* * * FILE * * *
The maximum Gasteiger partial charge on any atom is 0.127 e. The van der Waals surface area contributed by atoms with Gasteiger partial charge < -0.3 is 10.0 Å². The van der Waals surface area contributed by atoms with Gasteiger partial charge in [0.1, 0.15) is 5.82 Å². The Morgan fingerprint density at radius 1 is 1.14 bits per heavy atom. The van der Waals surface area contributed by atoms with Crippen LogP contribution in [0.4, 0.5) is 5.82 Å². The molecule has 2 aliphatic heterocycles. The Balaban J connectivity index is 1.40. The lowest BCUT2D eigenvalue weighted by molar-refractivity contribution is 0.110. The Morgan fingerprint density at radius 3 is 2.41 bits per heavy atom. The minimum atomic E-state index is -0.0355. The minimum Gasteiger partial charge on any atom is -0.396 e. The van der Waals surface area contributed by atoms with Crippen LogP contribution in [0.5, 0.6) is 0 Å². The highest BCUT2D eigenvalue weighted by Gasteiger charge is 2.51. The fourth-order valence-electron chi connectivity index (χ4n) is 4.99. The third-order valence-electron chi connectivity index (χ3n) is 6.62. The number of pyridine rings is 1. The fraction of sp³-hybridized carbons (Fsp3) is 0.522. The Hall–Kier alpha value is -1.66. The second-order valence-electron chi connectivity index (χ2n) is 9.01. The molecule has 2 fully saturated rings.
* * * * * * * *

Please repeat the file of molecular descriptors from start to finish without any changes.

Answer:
The maximum Gasteiger partial charge on any atom is 0.127 e. The van der Waals surface area contributed by atoms with Gasteiger partial charge < -0.3 is 10.0 Å². The van der Waals surface area contributed by atoms with Gasteiger partial charge in [0.1, 0.15) is 5.82 Å². The Morgan fingerprint density at radius 1 is 1.14 bits per heavy atom. The van der Waals surface area contributed by atoms with Crippen LogP contribution in [0.4, 0.5) is 5.82 Å². The molecule has 2 aliphatic heterocycles. The Balaban J connectivity index is 1.40. The lowest BCUT2D eigenvalue weighted by molar-refractivity contribution is 0.110. The Morgan fingerprint density at radius 3 is 2.41 bits per heavy atom. The minimum atomic E-state index is -0.0355. The minimum Gasteiger partial charge on any atom is -0.396 e. The van der Waals surface area contributed by atoms with Crippen LogP contribution in [0.5, 0.6) is 0 Å². The highest BCUT2D eigenvalue weighted by Gasteiger charge is 2.51. The fourth-order valence-electron chi connectivity index (χ4n) is 4.99. The third-order valence-electron chi connectivity index (χ3n) is 6.62. The number of pyridine rings is 1. The fraction of sp³-hybridized carbons (Fsp3) is 0.522. The Hall–Kier alpha value is -1.66. The second-order valence-electron chi connectivity index (χ2n) is 9.01. The molecule has 2 fully saturated rings.